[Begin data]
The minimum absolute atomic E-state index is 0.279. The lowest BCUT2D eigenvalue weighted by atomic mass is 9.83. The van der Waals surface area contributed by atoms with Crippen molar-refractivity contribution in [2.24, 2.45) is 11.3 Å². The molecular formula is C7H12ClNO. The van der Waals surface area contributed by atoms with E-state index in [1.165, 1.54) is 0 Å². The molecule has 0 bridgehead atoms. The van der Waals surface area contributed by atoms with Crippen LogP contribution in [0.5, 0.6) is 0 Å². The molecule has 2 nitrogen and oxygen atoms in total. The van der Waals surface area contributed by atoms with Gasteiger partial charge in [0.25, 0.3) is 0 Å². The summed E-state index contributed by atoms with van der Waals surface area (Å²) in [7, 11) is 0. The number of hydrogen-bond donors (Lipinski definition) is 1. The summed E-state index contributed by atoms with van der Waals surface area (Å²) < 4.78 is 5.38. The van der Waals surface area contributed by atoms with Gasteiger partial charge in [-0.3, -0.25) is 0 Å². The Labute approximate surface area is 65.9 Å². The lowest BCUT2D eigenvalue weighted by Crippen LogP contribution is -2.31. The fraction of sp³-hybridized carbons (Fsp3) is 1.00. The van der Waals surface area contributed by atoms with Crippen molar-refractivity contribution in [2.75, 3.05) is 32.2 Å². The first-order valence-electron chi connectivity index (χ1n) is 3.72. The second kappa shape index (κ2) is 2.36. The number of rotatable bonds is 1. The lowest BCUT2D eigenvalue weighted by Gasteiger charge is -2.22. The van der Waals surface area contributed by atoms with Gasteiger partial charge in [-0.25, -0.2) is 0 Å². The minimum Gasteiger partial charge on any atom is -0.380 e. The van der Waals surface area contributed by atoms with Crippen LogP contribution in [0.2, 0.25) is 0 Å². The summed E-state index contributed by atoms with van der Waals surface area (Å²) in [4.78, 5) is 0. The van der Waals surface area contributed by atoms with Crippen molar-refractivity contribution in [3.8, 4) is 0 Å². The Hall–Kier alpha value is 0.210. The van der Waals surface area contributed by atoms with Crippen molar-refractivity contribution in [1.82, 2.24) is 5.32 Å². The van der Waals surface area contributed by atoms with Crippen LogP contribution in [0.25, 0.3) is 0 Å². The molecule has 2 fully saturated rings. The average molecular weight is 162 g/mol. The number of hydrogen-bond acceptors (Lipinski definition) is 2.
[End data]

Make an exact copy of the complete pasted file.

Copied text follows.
The minimum absolute atomic E-state index is 0.279. The lowest BCUT2D eigenvalue weighted by atomic mass is 9.83. The van der Waals surface area contributed by atoms with Crippen molar-refractivity contribution in [2.24, 2.45) is 11.3 Å². The molecular formula is C7H12ClNO. The van der Waals surface area contributed by atoms with E-state index in [1.165, 1.54) is 0 Å². The molecule has 0 bridgehead atoms. The van der Waals surface area contributed by atoms with Crippen LogP contribution in [0.5, 0.6) is 0 Å². The molecule has 2 nitrogen and oxygen atoms in total. The van der Waals surface area contributed by atoms with Gasteiger partial charge in [0.25, 0.3) is 0 Å². The summed E-state index contributed by atoms with van der Waals surface area (Å²) in [7, 11) is 0. The number of hydrogen-bond donors (Lipinski definition) is 1. The summed E-state index contributed by atoms with van der Waals surface area (Å²) < 4.78 is 5.38. The van der Waals surface area contributed by atoms with Gasteiger partial charge in [-0.3, -0.25) is 0 Å². The Labute approximate surface area is 65.9 Å². The lowest BCUT2D eigenvalue weighted by Crippen LogP contribution is -2.31. The fraction of sp³-hybridized carbons (Fsp3) is 1.00. The van der Waals surface area contributed by atoms with Crippen molar-refractivity contribution in [2.75, 3.05) is 32.2 Å². The first-order valence-electron chi connectivity index (χ1n) is 3.72. The second kappa shape index (κ2) is 2.36. The number of rotatable bonds is 1. The lowest BCUT2D eigenvalue weighted by Gasteiger charge is -2.22. The van der Waals surface area contributed by atoms with Gasteiger partial charge in [-0.25, -0.2) is 0 Å². The minimum Gasteiger partial charge on any atom is -0.380 e. The van der Waals surface area contributed by atoms with Crippen LogP contribution in [0.2, 0.25) is 0 Å². The summed E-state index contributed by atoms with van der Waals surface area (Å²) in [4.78, 5) is 0. The van der Waals surface area contributed by atoms with Crippen molar-refractivity contribution in [3.8, 4) is 0 Å². The Hall–Kier alpha value is 0.210. The van der Waals surface area contributed by atoms with Crippen molar-refractivity contribution in [1.82, 2.24) is 5.32 Å². The van der Waals surface area contributed by atoms with Crippen LogP contribution in [0.25, 0.3) is 0 Å². The molecule has 2 fully saturated rings. The average molecular weight is 162 g/mol. The number of hydrogen-bond acceptors (Lipinski definition) is 2.